Italy Lowers Age of Use for 3D Glasses as US Continues to Avoid Restrictive Legislature

AP Photo/Akira Suemori

UPDATED: Italian moviegoers no longer have to be six years old to take in the extra dimension.

ROME – A Rome-based administrative court ruled this week that children aged three and up can attend films that require the use of 3D glasses, lowering the minimum recommended age and overturning an appeal from the consumer group Codacons.

Previously, moviegoers in Italy had to be at least six years old to use 3D glasses. In 2010, ANEC, the National Association of Film Exhibitors, requested the minimum recommended age for the use of 3D glasses be lowered, citing studies that showed now additional risks to the vision or health of moviegoers aged three to six if they used the glasses.

But the Italian Ministry of Health said the issue needed more study, and Codacons appealed to have the motion blocked.

But the administrative court ruled Wednesday that the minimum recommended age should indeed be lowered to three. The decision, which was published Friday, will go into effect immediately.

Cinema operators showing 3D films will not be responsible for verifying the age of their youngest patrons. They must only make the warning visible; the child’s parents or guardian must make the decision whether a specific child should be allowed to don the glasses.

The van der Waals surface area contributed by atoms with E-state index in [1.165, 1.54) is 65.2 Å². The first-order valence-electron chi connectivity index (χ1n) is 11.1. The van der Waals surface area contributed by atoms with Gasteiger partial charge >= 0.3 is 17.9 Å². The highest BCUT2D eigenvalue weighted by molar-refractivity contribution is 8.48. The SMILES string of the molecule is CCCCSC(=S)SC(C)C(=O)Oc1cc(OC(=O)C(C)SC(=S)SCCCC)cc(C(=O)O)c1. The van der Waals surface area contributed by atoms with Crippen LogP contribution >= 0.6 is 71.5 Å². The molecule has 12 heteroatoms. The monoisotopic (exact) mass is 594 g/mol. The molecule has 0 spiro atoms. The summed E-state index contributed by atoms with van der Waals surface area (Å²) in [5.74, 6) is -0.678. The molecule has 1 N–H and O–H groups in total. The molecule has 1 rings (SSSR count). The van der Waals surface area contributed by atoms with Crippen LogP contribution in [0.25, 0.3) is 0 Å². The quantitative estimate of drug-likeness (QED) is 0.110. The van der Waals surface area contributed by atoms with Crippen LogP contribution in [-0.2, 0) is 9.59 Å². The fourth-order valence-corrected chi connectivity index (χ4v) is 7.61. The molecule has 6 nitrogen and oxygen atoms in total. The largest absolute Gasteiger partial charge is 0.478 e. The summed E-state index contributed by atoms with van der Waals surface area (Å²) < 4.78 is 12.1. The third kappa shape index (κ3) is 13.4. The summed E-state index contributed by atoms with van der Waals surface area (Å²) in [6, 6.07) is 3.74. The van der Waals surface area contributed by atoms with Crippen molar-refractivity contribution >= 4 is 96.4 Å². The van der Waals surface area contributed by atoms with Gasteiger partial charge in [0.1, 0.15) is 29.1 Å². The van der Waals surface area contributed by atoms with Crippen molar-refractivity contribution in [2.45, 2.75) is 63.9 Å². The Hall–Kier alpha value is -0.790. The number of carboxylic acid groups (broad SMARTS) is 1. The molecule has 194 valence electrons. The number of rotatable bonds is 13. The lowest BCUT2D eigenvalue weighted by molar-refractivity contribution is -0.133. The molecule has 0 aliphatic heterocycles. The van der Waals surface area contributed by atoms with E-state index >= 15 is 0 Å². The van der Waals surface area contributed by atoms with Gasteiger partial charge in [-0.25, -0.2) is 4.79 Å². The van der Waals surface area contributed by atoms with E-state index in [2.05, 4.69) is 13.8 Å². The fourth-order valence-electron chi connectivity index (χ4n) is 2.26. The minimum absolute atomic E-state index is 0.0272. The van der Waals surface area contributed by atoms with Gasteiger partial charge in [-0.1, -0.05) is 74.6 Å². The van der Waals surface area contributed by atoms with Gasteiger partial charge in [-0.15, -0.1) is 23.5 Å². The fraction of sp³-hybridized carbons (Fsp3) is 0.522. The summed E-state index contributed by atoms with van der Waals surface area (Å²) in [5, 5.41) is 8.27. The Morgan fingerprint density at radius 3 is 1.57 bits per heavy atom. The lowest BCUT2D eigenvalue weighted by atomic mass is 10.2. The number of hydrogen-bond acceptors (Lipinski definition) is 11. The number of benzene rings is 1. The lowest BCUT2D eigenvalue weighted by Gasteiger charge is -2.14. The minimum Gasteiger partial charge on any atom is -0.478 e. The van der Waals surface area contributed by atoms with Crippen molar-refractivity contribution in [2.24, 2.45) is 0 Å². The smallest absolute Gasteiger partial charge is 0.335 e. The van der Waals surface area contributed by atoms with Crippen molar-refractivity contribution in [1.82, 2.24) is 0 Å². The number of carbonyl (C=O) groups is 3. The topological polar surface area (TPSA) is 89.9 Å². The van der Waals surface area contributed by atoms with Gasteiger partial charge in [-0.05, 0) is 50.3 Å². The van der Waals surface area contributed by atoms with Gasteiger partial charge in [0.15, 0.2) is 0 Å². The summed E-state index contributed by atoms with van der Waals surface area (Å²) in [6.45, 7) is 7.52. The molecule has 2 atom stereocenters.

The notion of an age limit appears to be unique to Italy. There is no such rule, or any discussion about imposing such a rule, in the United States, according to Patrick Corcoran, director of media and research at the National Association of Theatre Owners.

“We wouldn’t set a rule like that,” he told The Hollywood Reporter, adding that he is not aware of such recommendations being used outside of Italy.

Both in the US and aboard, questions have been raised in cinema circles about the potential impact of 3D viewing on children’s eye. To date, limited research has been conducted.